How to Apartment-Train Your Dog

How To Apartment Train Your Dog



Living in an apartment with your dog poses a unique set of obstacles to overcome: the sounds of people passing by your door, other dogs in the building and potty training without a backyard. Despite this, 58% of pet-owning renters own a dog, according to a recent survey. But don't worry—training your pup to live (and behave) in your apartment is entirely possible!

Foot Traffic

When you live in an apartment building, your neighbors are going to walk by your door, especially if you live near the lobby, elevator or other area with high foot traffic. If your dog is anything like my Chihuahua mix, foot traffic—particularly if that neighbor has a dog with them—is going to result in some barking. Train your dog not to bark at your neighbors with positive association. Ask a friend to help create positive reinforcement for not barking by having them pass by the door several times. When your friend walks by, tell your furry friend to “leave it” (or whichever similar command you use). Reward your dog with a treat only when they remain quiet during a pass. This exercise might need to be done for 10-15 minutes over the course of a few days in order for them to get the hang of it. Eventually your dog will understand that good behavior leads to tasty rewards and also become more comfortable with the apartment lifestyle.

Four-Legged Neighbors

If you’ve spent time socializing your dog, introducing your four-legged friend to other dogs in the building may not be an issue. However, dogs that get tense or anxious around other dogs may have a difficult time adjusting to apartment life. To make the process go as smoothly as possible, practice introducing your dog to other dogs in a neutral environment, like the local dog park. When dogs don’t feel the need to protect their territory, there is less chance of feeling threatened while they get to know (i.e. sniff) each other. Keep an eye on your dog’s body language—body stiffening, showing teeth or tucking their tail can all be signs that your dog is uncomfortable in the situation. It’s important to remember that introducing your dog to its four-legged neighbors can take some time and patience.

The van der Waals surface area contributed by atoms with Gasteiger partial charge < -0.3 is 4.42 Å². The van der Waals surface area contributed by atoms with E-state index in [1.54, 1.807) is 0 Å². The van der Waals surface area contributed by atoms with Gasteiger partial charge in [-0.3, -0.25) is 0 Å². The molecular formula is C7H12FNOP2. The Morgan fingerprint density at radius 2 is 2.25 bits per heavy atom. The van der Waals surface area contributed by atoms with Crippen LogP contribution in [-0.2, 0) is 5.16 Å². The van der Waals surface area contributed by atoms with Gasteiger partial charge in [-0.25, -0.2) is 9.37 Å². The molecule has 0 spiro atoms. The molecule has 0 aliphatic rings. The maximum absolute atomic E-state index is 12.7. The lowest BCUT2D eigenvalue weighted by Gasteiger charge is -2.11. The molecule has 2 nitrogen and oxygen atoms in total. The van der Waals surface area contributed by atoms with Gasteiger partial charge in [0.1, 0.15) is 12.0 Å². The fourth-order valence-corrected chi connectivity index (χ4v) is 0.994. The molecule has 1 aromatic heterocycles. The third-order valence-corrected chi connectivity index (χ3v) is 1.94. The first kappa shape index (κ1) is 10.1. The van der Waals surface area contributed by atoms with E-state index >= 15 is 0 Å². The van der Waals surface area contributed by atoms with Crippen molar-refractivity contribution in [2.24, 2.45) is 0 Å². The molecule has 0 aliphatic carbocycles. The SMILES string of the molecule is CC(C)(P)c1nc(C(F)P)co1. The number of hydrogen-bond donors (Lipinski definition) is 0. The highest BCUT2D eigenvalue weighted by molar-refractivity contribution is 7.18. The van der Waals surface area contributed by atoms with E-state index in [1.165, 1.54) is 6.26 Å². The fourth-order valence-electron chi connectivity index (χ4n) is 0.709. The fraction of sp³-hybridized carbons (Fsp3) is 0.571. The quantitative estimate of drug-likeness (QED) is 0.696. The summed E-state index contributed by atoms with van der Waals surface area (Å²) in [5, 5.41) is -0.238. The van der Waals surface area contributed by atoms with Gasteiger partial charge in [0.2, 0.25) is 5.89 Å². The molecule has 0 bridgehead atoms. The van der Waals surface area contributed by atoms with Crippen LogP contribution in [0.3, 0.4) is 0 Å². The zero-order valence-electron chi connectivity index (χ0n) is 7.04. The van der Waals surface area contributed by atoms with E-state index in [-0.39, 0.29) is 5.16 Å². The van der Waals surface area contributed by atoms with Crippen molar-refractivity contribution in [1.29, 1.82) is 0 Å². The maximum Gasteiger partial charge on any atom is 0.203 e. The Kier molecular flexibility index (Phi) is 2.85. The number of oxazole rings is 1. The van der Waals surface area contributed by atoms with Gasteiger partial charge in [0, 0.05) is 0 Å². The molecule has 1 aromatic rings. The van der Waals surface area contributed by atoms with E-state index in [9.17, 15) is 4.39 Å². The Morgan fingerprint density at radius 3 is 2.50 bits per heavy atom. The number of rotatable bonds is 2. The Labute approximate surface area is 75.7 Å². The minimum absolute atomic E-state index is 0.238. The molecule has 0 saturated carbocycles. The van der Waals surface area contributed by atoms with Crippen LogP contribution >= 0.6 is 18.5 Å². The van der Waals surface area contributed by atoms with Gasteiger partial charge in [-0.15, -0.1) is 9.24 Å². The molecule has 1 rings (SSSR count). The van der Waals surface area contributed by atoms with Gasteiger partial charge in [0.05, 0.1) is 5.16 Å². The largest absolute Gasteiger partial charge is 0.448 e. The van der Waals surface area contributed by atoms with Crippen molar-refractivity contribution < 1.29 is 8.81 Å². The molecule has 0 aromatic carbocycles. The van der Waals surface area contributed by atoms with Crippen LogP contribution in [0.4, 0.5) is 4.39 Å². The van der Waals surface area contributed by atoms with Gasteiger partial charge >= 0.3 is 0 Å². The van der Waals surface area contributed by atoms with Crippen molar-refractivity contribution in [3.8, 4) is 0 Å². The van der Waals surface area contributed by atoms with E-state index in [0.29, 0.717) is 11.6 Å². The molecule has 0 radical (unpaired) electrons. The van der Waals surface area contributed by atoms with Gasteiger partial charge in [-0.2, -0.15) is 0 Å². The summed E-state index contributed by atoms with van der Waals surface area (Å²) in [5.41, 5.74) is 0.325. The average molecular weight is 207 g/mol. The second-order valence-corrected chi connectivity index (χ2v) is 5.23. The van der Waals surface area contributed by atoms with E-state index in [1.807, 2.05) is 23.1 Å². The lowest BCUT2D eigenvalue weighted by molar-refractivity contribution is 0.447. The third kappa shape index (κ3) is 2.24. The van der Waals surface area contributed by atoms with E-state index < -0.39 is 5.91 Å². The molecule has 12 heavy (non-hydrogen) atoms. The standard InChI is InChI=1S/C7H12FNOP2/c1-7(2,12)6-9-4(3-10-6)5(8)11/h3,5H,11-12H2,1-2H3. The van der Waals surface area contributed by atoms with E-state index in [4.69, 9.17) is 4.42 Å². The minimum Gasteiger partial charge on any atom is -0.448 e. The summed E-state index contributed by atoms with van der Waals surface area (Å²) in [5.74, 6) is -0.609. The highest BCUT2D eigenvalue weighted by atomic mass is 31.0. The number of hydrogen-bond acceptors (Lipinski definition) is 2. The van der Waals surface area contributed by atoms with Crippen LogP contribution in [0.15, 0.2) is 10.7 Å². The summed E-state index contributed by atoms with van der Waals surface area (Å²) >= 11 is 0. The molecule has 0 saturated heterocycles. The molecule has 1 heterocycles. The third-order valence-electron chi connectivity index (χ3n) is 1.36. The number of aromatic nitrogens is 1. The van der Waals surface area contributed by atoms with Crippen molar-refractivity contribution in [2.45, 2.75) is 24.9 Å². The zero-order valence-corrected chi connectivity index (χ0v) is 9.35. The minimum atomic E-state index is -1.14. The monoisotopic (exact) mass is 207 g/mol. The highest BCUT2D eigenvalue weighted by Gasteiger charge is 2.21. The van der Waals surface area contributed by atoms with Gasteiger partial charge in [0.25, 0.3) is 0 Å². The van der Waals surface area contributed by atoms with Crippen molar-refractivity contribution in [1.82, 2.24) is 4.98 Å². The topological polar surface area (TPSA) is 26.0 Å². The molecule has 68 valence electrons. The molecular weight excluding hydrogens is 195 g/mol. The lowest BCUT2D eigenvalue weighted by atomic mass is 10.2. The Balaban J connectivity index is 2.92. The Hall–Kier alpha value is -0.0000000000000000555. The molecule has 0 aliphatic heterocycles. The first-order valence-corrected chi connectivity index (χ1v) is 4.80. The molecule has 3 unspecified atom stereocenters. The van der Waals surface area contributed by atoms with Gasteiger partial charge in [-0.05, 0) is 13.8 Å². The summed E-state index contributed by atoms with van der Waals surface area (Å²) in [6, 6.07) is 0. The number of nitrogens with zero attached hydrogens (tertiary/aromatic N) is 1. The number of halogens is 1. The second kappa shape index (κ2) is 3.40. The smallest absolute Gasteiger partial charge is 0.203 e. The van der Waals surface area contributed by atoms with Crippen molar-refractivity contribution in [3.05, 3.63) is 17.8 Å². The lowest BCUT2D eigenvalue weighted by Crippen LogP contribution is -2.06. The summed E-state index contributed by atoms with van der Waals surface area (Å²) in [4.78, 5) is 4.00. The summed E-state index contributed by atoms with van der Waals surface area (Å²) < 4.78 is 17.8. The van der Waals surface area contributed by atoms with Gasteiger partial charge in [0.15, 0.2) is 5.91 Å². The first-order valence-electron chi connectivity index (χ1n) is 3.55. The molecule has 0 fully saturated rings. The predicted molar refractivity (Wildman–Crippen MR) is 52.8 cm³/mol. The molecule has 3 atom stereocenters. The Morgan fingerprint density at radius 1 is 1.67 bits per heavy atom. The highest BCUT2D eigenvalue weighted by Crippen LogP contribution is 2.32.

Potty Training

Chances are you don't want to come home to a puddle of pee on the floor each day. Potty training can be a bit more challenging when you live in an apartment with no backyard or doggie-door for your dog. One simple option is to train your dog to do its business on pee pads, which won't leak, so you don't need to worry about any messy cleanup. Designate one area of your apartment as the doggie bathroom so Fido knows exactly where to do his business each time. Make sure to place these pads far away from where your dog sleeps and eats. Crate training is another great way to train your dog and keep your furry friend comfortable while you're out of your apartment. A crate can emphasize good dog behavior by limiting access to the rest of your apartment. Because you want your pup to feel comfortable and safe in the crate, you should never use it as punishment. Instead, make the crate comfortable by placing a soft blanket or towel inside, and putting the crate in a common area, like the living room. An added benefit of crate training is that most adult dogs will not go to the bathroom in the same place where they sleep. So if you crate your dog during the day, he or she will most likely wait until you take them out to do their business. Keep in mind, though, that puppies have a fast metabolism and a small bladder, so they can only hold urination for a limited number of hours depending on their age. As a general rule, the age of the puppy in months, plus 1 equals the number of hours the puppy can hold his bladder. So, a 5-month-old puppy could hold it for six hours. If you will be gone for a longer period of time, you may want to ask a neighbor or friend to take your puppy outside while you are away. Niccole Schreck is a rental experience expert for, a free rental site that helps you find an affordable pet-friendly apartment and provides tips on how to move with your pet. She is also the proud owner of two dogs, Bella and Wallace, and a cat named Frisby.